I’ve found that many of my friends who are going through menopause are starting to look for the proverbial Fountain of Youth. While they may be looking for items that will turn back their physical appearance, it’s really important during this time of life to start paying attention to what lies underneath the skin’s surface. That’s because many chronic illnesses and conditions such as heart disease, diabetes and high blood pressure can start to rear their ugly heads because of aging, menopause or both.
So what can we do about it? It turns out the answer doesn’t come in a pill or a potion. Instead, you can find them in your closet – your running shoes, cross-trainers or walking shoes. Use them regularly and you will be giving yourself one of the best anti-aging presents possible.
Don’t believe me? Let me point you to a new study out of Australia. This study involved more than 32,000 women who were participating in the Australian Longitudinal Study on Women’s Health. This study, which started in 1996, followed women who were born during specific periods of time – from 1921-1926, from 1946-1951, and from 1973-1978 – to gauge their long-term health. The researchers looked specifically at the four risk factors for heart disease – high body mass index, smoking, high blood pressure and physical inactivity -- across the lifespan of these women.
They found that the relative risks as well as the prevalence of these risks varied across the women’s lifespans. For instance, the highest risk for heart disease in younger women was attributed to smoking. However, from age 31 on, the highest risk was due to physical inactivity. Furthermore, the researchers found that the risk of heart disease that was attributable to inactivity far outweighed other risk factors, including having a high body mass index.
If that’s not enough to get you off the couch, there’s more! Researchers are finding that it’s never too late to get started exercising. A recent study out of England that looked at exercise in later life involved 3,454 initially disease-free men and women who were, on average, 63 years of age. These adults were all participants in the English Longitudinal Study of Aging, which consisted of community dwelling older adults. The participants were asked to report on their physical activity at the start of the study in 2002-2003 and then provide additional reports regularly through the course of the study. The researchers then followed up eight years later to determine which participants had achieved healthy aging, which was defined as having survived without developing a major chronic disease, depressive symptoms, physical impairment or cognitive impairment.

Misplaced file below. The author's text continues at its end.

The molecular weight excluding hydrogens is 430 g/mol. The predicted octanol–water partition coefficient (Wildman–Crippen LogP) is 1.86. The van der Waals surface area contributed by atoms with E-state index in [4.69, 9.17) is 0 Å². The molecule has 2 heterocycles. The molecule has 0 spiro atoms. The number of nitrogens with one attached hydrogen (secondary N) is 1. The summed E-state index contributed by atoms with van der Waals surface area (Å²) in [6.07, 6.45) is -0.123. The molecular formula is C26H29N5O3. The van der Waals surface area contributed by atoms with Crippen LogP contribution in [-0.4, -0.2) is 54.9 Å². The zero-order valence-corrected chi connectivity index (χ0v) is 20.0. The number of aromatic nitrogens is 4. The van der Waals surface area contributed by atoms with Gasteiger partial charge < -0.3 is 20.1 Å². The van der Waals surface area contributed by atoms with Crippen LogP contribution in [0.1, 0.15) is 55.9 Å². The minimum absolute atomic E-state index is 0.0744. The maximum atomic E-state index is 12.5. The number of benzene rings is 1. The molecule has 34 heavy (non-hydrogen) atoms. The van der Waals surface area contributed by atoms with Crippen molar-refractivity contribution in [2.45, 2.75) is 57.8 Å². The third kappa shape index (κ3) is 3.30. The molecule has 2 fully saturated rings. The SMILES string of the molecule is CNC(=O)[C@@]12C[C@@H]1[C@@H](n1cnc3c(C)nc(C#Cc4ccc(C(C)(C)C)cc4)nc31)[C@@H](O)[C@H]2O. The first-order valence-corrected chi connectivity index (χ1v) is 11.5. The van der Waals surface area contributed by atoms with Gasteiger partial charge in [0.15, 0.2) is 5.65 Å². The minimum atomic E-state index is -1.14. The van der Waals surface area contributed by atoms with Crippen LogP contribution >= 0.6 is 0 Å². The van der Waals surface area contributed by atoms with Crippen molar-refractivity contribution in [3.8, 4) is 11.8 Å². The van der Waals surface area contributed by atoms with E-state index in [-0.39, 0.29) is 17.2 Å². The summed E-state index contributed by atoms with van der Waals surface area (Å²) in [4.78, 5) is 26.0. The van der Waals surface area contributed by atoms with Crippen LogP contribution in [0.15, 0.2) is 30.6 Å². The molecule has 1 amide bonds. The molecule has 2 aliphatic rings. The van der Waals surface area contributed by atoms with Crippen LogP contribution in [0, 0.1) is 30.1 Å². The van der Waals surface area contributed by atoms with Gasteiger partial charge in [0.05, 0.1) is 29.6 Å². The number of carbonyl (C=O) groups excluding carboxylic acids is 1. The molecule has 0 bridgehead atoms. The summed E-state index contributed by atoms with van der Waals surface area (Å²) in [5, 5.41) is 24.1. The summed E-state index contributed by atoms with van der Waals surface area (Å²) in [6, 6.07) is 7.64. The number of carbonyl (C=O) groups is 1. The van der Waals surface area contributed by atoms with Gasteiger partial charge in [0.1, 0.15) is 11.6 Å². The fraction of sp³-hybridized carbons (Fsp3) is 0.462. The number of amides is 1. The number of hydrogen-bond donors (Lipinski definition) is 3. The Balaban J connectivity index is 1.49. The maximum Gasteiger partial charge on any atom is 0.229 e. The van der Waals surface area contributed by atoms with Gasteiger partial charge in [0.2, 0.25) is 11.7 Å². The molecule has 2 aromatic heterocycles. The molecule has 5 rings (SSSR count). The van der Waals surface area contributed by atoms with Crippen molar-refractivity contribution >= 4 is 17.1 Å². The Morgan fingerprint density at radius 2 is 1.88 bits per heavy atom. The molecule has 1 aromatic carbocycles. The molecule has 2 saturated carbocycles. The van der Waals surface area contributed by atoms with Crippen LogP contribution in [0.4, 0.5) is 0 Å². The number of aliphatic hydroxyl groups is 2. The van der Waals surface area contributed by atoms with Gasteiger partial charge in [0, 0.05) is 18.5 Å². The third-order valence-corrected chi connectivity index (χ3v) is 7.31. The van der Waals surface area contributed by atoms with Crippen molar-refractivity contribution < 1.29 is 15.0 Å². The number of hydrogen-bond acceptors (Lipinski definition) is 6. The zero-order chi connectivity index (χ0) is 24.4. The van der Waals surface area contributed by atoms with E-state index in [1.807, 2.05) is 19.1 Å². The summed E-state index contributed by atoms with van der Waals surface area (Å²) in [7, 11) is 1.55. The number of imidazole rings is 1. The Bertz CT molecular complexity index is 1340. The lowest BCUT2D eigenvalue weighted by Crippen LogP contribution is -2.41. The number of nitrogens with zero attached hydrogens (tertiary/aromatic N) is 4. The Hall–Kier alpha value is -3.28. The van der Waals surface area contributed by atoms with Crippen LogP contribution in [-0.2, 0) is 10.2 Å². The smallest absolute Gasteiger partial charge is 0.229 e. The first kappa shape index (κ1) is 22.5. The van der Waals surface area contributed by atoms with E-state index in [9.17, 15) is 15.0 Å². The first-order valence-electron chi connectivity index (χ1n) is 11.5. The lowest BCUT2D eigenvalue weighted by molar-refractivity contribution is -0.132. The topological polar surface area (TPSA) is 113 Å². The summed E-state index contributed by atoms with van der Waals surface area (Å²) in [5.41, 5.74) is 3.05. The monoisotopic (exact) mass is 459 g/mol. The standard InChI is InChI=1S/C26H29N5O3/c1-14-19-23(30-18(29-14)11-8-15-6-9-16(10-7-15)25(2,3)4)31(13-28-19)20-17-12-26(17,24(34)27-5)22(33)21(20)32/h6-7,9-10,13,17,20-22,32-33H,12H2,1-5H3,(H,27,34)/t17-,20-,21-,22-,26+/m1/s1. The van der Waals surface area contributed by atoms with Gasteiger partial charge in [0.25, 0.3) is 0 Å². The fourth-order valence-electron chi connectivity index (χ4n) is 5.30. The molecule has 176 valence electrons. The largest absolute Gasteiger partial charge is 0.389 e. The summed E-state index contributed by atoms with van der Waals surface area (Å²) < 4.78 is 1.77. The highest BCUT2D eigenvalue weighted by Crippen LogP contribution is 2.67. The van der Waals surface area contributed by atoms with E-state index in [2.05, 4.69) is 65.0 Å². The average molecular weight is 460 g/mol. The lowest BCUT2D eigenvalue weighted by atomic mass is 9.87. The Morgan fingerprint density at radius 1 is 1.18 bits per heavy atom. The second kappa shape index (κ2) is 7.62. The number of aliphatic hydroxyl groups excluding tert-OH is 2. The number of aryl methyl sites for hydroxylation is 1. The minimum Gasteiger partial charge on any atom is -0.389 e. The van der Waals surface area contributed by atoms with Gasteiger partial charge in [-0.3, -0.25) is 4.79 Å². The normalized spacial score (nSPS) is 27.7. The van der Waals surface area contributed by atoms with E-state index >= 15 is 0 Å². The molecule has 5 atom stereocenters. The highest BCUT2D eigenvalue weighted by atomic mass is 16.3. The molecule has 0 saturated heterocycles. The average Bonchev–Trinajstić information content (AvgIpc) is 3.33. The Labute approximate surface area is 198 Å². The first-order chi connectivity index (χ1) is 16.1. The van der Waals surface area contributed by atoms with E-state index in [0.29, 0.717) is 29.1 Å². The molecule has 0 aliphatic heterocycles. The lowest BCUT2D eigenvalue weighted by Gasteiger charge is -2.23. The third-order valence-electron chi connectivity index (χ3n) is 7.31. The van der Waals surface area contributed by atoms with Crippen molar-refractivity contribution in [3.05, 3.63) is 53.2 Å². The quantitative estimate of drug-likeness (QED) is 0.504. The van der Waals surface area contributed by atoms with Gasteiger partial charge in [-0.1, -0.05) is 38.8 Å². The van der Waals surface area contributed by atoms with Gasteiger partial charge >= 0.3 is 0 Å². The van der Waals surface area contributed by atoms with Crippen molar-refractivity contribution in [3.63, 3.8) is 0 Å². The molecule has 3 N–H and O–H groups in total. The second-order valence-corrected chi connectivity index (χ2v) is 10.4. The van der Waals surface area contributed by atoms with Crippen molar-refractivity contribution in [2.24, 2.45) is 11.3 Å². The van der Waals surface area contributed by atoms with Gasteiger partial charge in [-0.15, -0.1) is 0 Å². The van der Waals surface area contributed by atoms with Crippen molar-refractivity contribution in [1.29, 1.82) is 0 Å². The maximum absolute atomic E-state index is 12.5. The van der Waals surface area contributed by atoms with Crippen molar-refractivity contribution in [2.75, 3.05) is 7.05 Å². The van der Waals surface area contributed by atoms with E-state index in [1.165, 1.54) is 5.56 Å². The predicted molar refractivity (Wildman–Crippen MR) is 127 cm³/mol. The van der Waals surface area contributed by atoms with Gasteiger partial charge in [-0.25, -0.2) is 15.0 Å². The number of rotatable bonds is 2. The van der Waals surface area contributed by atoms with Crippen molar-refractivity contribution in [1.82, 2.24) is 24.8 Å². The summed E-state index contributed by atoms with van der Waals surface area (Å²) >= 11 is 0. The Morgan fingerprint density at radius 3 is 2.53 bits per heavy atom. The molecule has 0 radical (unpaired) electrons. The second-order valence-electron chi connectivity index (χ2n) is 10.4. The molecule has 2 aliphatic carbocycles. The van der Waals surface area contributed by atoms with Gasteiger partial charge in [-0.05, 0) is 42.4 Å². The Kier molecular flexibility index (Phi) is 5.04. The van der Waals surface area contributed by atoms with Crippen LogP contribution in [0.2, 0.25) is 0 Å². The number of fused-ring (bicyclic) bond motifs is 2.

The researchers found that slightly more than 19 percent fit the description of healthy aging. They learned that this group participated in moderate or vigorous activity at least once a week, as compared to the inactive group. Additionally, becoming active or remaining active was associated with healthy aging. Furthermore, researchers found that participants who became physically active relatively late in life still saw significant health benefits.
The results of both of these studies sent me to the sporting goods store today for a new pair of cross-trainers. I’m planning on continuing to participate in a walking program and also to continue to find ways to get more aerobic exercise as well as strength and flexibility exercises, since they are so beneficial to women as we age. I hope you join me in getting moving!
Primary Sources for This Sharepost:
Brown, W. J., et al. (2014). Comparing population attributable risks for heart disease across the adult lifespan in women. British Journal of Sports Medicine.
Hamer, M., et al. (2013). Taking up physical activity in later life and healthy ageing: the English longitudinal study of ageing. British Journal of Sport Medicine.
Published On: May 16, 2014